A digital sensing platform that runs on a smartphone camera and a battery-powered laser diode could allow patients with chronic kidney ailments or diabetes to test their own urine albumin levels and transmit the data to the doctor or lab.

After Aydogan Ozcan, PhD, Chancellor’s Professor at the University of California–Los Angeles, and fellow developers of the Albumin Tester described the telemedicine technology in the Royal Society of Chemistry’s Lab on a Chip (2013;13:4231-4238), Dr. Ozcan shared more insights with Renal & Urology News.

What is the main focus of this research and technology?

Dr. Ozcan: To enable frequent and routine urine testing, we demonstrated a smartphone-based digital sensing platform called the Albumin Tester, which can measure and quantify the albumin concentration in urine samples through the use of a sensitive and specific fluorescent assay performed in disposable test tubes.

Using a simple sample preparation approach, which takes approximately five minutes per test (including the incubation time), we experimentally confirmed the detection limit of our sensing platform as 5-10 μg/mL. That is more than three times lower than clinically accepted normal range.

This automated albumin-testing tool running on a smartphone could be useful for early diagnosis of kidney disease or for monitoring/management of chronic patients, especially those suffering from diabetes, hypertension, and/or cardiovascular diseases.

What motivated you and your team to develop the Albumin Tester?

Dr. Ozcan: Chronic kidney disease has become a major health issue worldwide, causing millions of deaths every year. Microalbuminuria testing is typically employed as an initial screening tool for kidney disease. Albumin should not exist in urine at more than a clinically normal threshold value of 30 μg/mL. Persons with microalbuminuria typically exhibit albumin levels greater than 30-300 μg/mL in urine.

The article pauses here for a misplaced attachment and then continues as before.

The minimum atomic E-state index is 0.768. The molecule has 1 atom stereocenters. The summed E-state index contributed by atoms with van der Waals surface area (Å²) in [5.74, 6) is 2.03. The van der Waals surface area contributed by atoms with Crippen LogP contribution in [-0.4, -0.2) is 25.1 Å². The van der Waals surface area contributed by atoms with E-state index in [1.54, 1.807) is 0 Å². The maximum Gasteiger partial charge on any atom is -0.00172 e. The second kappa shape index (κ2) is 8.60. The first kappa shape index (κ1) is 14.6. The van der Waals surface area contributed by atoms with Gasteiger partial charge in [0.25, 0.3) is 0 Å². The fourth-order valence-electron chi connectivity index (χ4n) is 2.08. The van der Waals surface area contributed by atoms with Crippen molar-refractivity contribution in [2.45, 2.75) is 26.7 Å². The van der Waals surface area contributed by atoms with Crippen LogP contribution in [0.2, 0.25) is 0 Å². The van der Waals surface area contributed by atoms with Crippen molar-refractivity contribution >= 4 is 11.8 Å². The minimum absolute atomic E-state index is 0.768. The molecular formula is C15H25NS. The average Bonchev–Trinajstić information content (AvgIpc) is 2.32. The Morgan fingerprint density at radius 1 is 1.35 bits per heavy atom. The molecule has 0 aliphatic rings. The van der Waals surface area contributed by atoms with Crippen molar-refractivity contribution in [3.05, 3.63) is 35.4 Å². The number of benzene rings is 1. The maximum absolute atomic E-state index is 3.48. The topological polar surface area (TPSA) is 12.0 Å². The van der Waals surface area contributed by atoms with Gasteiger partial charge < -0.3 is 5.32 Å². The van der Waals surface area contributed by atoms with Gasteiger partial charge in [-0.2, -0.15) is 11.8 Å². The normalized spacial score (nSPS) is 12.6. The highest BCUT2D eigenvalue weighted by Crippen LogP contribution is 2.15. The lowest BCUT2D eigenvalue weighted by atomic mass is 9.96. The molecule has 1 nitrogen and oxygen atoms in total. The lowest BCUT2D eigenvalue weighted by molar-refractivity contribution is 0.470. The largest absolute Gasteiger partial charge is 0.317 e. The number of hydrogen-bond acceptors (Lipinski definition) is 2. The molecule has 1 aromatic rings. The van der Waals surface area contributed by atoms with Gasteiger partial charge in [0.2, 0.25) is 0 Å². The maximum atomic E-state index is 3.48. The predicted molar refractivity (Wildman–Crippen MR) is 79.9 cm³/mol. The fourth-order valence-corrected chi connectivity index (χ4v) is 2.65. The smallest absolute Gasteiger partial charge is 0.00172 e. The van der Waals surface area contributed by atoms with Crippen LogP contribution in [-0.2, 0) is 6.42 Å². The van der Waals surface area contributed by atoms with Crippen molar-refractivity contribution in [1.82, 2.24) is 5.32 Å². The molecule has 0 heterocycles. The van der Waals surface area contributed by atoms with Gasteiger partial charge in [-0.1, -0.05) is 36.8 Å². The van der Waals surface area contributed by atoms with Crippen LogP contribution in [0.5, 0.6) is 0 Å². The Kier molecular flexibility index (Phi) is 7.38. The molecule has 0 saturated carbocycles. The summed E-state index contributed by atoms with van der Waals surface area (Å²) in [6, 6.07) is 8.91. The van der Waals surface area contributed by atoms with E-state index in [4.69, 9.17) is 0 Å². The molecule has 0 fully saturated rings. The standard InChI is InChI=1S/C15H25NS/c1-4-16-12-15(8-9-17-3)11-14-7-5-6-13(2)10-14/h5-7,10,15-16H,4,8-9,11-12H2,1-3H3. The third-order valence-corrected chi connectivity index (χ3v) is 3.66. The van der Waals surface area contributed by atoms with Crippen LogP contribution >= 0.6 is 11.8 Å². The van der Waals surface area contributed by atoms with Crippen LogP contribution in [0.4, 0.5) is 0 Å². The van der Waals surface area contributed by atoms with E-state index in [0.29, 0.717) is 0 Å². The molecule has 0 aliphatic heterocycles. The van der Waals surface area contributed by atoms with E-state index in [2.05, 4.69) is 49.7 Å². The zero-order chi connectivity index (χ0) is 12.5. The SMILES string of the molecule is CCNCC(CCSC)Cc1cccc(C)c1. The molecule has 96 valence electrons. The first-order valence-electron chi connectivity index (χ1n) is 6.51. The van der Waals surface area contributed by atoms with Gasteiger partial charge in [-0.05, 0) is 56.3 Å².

What are the limitations of the current methods of albumin testing?

Dr. Ozcan: Early stages of kidney disease can be diagnosed using various tests performed on, for example, blood pressure, serum creatinine, and urine albumin. In fact, albumin testing is now routinely ordered within a typical panel of standard lab tests performed in urine for general health screening.

Because the albumin levels in blood and urine fluctuate based on various factors such as metabolism and dietary variations of the patient, timed urine collection or testing methods should be performed every few hours to provide reliable estimates for urinary albumin concentration.

These repetitive clinical measurements are typically achieved through the use of bulky and costly benchtop urine analyzers, limiting the testing and diagnosis of microalbuminuria to laboratory settings, which also requires successive patient visits to central clinics or hospitals.

By designing an integrated measurement and analysis system on a smartphone, we created a compact, lightweight, and cost-effective device that can accurately, sensitively, and rapidly measure and report urinary albumin and assist diagnosis of microalbuminuria.

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